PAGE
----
Geometry Filter Popup

Querying Postgres with Python Fastapi Backend and Leaflet & Geoman Fronted - Applying Geometry Filters

How to query a database with a user-defined geometry drawn on a Leaflet frontend?

A very common use case for map applications are custom filters. Either thematic, temporal or value-based filters play a significant role but probably in a geographical context the most dominant one might be spatial filtering. In this blog post, I describe a simple boilerplate setup based on postgres, fastapi and geoman.

1. A simple yet powerful and scalable fullstack

The whole setup is split up in a frontend and a backend part.

Frontend

In modern UI design, you obviously don't enter lat long anymore but rely on free drawing by clicking in a map. Personally for leaflet I prefer Leaflet-Geoman as it's fast, intuitive, production-ready and easy to use. Check out the demo!

With geoman you can either decide whether you go for a simple bounding box or polygon drawing. In both cases, you can easily draw as many shapes on a map canvas and get the geometry with one click.

Find the jsfiddle here.

The javascript is straight forward: initialize leaflet and a map instance, add geoman controls and add a geoman listener to whenever a polygon is created on canvas.

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var osmUrl = 'http://{s}.tile.osm.org/{z}/{x}/{y}.png',
  osmAttrib = '&copy; <a href="http://openstreetmap.org/copyright">OpenStreetMap</a> contributors',
  osm = L.tileLayer(osmUrl, {
    maxZoom: 18,
    attribution: osmAttrib
  });

// initialize the map on the "map" div with a given center and zoom
var map = L.map('map').setView([50, 8], 6).addLayer(osm);

// add leaflet.pm controls to the map
map.pm.addControls();

map.on('pm:create', ({ workingLayer	}) => {
  self_drawn = map.pm.getGeomanDrawLayers(true)
  console.log(self_drawn)
});

In case you want to get the self_drawn layer as GeoJSON, simply type self_drawn.toGeoJSON(). It will return a nicely formatted feature collection. If you drew a simple bounding box the JSON will look like this.

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{
    "type": "FeatureCollection",
    "features": [
        {
            "type": "Feature",
            "properties": {},
            "geometry": {
                "type": "Polygon",
                "coordinates": [
                    [
                        [
                            7.049103,
                            50.722112
                        ],
                        [
                            7.049103,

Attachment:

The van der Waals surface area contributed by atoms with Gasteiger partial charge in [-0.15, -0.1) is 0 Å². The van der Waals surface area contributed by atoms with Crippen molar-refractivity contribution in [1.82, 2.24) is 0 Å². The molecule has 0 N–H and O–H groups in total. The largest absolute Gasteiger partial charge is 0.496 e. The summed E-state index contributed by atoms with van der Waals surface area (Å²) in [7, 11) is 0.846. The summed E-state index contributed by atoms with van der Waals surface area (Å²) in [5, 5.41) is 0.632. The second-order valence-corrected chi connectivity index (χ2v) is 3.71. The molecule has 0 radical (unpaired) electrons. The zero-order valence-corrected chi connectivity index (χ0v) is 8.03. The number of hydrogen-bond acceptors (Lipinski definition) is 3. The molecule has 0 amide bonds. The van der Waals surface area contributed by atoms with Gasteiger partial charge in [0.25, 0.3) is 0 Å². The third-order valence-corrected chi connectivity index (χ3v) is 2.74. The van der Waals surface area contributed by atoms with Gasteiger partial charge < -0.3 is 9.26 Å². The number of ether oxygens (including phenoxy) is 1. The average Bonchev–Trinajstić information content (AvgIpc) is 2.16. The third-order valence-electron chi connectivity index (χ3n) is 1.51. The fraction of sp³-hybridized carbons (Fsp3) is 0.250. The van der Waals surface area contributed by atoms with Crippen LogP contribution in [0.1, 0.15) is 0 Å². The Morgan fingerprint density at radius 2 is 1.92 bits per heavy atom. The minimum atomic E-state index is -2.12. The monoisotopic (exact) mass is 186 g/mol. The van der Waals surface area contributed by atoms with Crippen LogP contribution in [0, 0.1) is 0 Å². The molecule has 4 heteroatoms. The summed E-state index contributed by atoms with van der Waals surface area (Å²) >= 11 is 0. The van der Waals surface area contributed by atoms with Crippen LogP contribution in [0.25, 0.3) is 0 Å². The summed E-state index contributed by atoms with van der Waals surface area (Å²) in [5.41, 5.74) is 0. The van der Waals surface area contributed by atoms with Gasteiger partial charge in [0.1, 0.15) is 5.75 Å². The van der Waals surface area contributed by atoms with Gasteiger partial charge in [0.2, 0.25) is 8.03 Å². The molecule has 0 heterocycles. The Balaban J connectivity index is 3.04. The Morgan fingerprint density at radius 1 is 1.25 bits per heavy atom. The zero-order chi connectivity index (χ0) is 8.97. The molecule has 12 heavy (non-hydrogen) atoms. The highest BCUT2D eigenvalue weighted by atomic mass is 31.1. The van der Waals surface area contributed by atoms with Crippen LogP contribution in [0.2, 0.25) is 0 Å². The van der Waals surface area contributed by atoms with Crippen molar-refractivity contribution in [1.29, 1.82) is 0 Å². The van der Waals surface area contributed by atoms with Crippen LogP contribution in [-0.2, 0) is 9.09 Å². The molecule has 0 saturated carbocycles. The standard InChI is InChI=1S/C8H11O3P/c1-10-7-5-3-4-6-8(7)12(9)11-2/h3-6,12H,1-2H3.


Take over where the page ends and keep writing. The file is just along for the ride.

50.733413
                        ],
                        [
                            7.077255,
                            50.733413
                        ],
                        [
                            7.077255,
                            50.722112
                        ],
                        [
                            7.049103,
                            50.722112
                        ]
                    ]
                ]
            }
        }
    ]
}

If you made it to this point, half of the work is already done! 💪

Backend

Whenever a polygon is drawn on our webpage, a simple GET request should be fired and return our result.

Isn't postgres enough of a backend?

Unfortunately not. You cannot query a database directly from a frontend. It's a pity as one could set up a simple static page with hard coded SQL commands, host it anywhere (even for free) and setup a read-only user in postgres for this purpose. However, using a proper web framework has many advantages.

2. The server side

Server perks

Having an instance in between the frontend and postgres backend has some advantages of i.e. simple authentication methods, full control, addtional data transformation and the power of all the available python libraries around there.

Server options

As intermediate instance or rather web framework Postgrest tried to bridge this gap but has certain tradeoffs. Personally - in particular in the context of (geo-) data science - I really like pandas and hence choose python as powerful language. As a web famework Fastapi delivers the best speeds around there thanks to starlette.

3. Setting up fastapi

Fastapi is easy to learn and most importantly: is worth it!

Our python code and fastapi need to do five things now.

  1. Receive the geometries
  2. Wrap the geometries in a SQL statement
  3. Query the database
  4. Receive the database result
  5. Return the database result to our frontend

Our frontend will get the geometry and request the data via ajax. Fastapi receives this data on an endpoint, let's say

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../query/<geometry_string>

and wraps the geometry_string in an SQL statement. Python will query the database with this statement and hand over the result to fastapi.

4. Postgres sample table